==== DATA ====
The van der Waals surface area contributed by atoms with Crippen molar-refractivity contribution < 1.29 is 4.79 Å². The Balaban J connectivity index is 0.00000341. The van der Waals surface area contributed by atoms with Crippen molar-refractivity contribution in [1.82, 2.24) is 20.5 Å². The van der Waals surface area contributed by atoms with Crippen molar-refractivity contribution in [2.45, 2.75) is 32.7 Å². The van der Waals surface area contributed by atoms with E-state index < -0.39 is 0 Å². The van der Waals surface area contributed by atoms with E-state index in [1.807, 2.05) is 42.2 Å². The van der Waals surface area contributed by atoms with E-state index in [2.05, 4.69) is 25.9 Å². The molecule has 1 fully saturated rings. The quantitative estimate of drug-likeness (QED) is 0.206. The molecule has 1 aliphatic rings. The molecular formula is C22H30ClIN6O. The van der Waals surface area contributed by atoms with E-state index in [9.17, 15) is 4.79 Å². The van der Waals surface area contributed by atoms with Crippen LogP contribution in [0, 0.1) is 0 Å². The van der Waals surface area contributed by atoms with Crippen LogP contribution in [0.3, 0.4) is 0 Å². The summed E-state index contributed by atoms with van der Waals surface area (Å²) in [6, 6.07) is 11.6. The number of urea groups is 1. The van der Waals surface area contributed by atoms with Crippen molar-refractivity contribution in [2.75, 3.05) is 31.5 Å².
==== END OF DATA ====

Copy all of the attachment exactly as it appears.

The van der Waals surface area contributed by atoms with Crippen molar-refractivity contribution < 1.29 is 4.79 Å². The Balaban J connectivity index is 0.00000341. The van der Waals surface area contributed by atoms with Crippen molar-refractivity contribution in [1.82, 2.24) is 20.5 Å². The van der Waals surface area contributed by atoms with Crippen molar-refractivity contribution in [2.45, 2.75) is 32.7 Å². The van der Waals surface area contributed by atoms with E-state index < -0.39 is 0 Å². The van der Waals surface area contributed by atoms with E-state index in [1.807, 2.05) is 42.2 Å². The van der Waals surface area contributed by atoms with E-state index in [2.05, 4.69) is 25.9 Å². The molecule has 1 fully saturated rings. The quantitative estimate of drug-likeness (QED) is 0.206. The molecule has 1 aliphatic rings. The molecular formula is C22H30ClIN6O. The van der Waals surface area contributed by atoms with E-state index in [9.17, 15) is 4.79 Å². The van der Waals surface area contributed by atoms with Crippen LogP contribution in [0, 0.1) is 0 Å². The van der Waals surface area contributed by atoms with Crippen LogP contribution in [0.3, 0.4) is 0 Å². The summed E-state index contributed by atoms with van der Waals surface area (Å²) in [6, 6.07) is 11.6. The number of urea groups is 1. The van der Waals surface area contributed by atoms with Crippen molar-refractivity contribution in [2.75, 3.05) is 31.5 Å².